Research shows the success of a bacterial community depends on its shape.
MIT is hosting a major ECSEL workshop (Engineering Coalition of Schools for Excellence in Education and Leadership) on the reform of undergraduate engineering education on April 30 and May 1 in Building E51.
The three panels will focus on curriculum reform and learning by design, faculty development, and industry and curriculum reform. The workshop aims to describe and disseminate the main results of ECSEL's efforts over the past decade; to bring together faculty department chairs and deans from a variety of engineering schools to explore how the most significant barriers to reform can be overcome; and to set effective policies for the future.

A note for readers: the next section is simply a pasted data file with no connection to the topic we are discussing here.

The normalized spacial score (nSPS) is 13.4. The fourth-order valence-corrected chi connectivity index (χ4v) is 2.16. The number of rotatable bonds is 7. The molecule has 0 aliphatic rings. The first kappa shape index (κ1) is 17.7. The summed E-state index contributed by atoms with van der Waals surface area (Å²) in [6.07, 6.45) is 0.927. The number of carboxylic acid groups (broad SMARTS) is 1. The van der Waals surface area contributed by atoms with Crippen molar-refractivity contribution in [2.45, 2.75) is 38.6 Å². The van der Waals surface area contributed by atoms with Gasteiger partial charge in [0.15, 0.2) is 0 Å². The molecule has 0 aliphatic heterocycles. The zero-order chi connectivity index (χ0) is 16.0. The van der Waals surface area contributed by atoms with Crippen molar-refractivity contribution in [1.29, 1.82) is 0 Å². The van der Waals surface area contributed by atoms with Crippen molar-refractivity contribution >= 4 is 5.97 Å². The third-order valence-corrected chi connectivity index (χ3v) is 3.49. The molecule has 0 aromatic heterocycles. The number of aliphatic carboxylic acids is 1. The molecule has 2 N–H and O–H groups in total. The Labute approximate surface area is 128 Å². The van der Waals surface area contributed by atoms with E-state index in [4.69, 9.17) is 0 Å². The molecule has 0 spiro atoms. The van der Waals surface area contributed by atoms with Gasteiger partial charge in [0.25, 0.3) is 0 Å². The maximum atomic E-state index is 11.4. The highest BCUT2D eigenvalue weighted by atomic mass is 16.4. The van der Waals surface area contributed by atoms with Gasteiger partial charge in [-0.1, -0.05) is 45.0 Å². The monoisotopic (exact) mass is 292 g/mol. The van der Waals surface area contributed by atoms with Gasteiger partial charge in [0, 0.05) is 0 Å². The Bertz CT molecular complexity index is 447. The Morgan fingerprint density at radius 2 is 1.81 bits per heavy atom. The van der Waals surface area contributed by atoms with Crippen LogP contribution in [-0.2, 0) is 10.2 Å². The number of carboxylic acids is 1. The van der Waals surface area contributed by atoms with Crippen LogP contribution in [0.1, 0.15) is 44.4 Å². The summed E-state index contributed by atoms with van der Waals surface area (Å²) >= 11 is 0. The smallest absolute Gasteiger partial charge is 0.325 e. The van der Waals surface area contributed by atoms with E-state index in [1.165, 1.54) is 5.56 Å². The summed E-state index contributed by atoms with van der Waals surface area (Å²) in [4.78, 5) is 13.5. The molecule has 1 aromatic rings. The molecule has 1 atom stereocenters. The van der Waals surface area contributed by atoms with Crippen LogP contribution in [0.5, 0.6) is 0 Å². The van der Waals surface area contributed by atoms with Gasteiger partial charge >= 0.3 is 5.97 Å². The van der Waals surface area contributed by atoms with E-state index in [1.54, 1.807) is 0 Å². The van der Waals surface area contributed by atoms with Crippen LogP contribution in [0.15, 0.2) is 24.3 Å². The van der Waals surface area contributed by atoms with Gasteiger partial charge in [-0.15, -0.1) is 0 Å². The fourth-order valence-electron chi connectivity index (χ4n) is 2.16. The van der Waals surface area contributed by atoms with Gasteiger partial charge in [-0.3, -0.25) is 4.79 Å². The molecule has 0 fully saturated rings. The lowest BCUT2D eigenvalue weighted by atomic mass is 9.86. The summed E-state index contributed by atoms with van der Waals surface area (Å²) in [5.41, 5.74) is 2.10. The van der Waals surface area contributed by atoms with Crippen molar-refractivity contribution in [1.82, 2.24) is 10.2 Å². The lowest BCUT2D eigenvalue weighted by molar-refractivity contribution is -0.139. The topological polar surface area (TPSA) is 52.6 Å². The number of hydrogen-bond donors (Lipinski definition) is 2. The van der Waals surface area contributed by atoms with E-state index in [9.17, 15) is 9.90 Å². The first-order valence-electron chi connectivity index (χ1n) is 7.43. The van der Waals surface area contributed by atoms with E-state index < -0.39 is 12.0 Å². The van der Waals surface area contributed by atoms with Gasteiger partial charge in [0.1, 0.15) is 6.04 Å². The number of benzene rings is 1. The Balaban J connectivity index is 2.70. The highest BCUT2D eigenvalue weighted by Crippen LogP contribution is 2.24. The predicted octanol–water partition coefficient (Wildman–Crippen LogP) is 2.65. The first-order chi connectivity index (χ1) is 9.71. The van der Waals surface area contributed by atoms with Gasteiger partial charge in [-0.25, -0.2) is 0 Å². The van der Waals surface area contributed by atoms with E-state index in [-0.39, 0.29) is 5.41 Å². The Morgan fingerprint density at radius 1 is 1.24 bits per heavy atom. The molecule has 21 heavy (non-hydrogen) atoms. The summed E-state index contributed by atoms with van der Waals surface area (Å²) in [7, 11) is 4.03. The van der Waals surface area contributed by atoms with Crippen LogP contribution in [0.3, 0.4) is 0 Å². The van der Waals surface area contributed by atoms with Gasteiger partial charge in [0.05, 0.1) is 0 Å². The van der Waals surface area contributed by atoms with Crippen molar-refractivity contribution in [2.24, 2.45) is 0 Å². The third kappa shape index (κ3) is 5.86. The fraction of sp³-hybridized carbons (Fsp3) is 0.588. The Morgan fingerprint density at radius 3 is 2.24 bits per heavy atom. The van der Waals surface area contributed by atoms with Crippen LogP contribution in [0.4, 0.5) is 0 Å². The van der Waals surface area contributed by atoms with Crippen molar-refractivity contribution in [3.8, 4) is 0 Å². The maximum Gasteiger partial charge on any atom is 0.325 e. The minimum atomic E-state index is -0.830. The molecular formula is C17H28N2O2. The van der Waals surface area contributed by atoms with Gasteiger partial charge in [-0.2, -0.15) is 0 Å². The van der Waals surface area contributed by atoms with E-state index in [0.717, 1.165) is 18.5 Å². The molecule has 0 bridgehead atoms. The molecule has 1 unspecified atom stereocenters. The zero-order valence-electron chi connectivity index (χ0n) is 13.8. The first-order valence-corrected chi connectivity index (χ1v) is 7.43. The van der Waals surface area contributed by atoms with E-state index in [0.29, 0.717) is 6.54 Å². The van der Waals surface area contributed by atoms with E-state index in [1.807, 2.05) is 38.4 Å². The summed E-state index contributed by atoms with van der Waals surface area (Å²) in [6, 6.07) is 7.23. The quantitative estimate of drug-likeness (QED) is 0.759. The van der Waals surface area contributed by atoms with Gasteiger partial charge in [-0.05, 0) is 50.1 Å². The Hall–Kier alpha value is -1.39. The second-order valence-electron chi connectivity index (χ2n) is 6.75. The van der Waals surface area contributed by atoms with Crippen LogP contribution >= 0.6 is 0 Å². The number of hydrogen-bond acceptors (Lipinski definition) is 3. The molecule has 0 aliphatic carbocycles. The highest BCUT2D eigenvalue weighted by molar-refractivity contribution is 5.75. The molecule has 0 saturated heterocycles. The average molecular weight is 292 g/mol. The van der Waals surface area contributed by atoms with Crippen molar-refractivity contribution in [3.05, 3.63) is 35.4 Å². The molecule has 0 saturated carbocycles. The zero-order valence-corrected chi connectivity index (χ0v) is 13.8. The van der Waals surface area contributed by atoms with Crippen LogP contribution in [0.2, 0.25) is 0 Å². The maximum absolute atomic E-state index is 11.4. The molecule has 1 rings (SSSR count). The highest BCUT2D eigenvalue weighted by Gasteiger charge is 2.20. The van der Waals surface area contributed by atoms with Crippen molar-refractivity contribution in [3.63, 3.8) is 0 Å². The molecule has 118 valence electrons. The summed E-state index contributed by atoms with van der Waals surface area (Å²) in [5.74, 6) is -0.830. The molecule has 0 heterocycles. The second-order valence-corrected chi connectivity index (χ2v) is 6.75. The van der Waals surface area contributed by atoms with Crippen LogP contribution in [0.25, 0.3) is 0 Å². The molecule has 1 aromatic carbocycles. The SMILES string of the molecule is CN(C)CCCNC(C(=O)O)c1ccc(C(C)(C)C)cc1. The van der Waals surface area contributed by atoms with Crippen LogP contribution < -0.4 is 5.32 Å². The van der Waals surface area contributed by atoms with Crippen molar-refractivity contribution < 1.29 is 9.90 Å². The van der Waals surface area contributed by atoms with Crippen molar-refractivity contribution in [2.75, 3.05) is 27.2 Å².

ECSEL is an NSF-funded coalition of seven engineering schools (Howard University, the University of Maryland, Pennsylvania State University, MIT, Morgan State University, the University of Washington and City College of New York) dedicated to the reform of engineering education through the infusion of design throughout the curriculum and to increasing the recruitment and retention of women and underrepresented minorities.
Panels are free to the MIT community; check in Friday morning between 8:30 and 9am at Wong Auditorium.
ECSEL plans to publish a document based on contributions to a web forum as well as on discussions recorded at the workshop sessions.
A version of this article appeared in the April 14, 1999 issue of MIT Tech Talk (Volume 43, Number 26).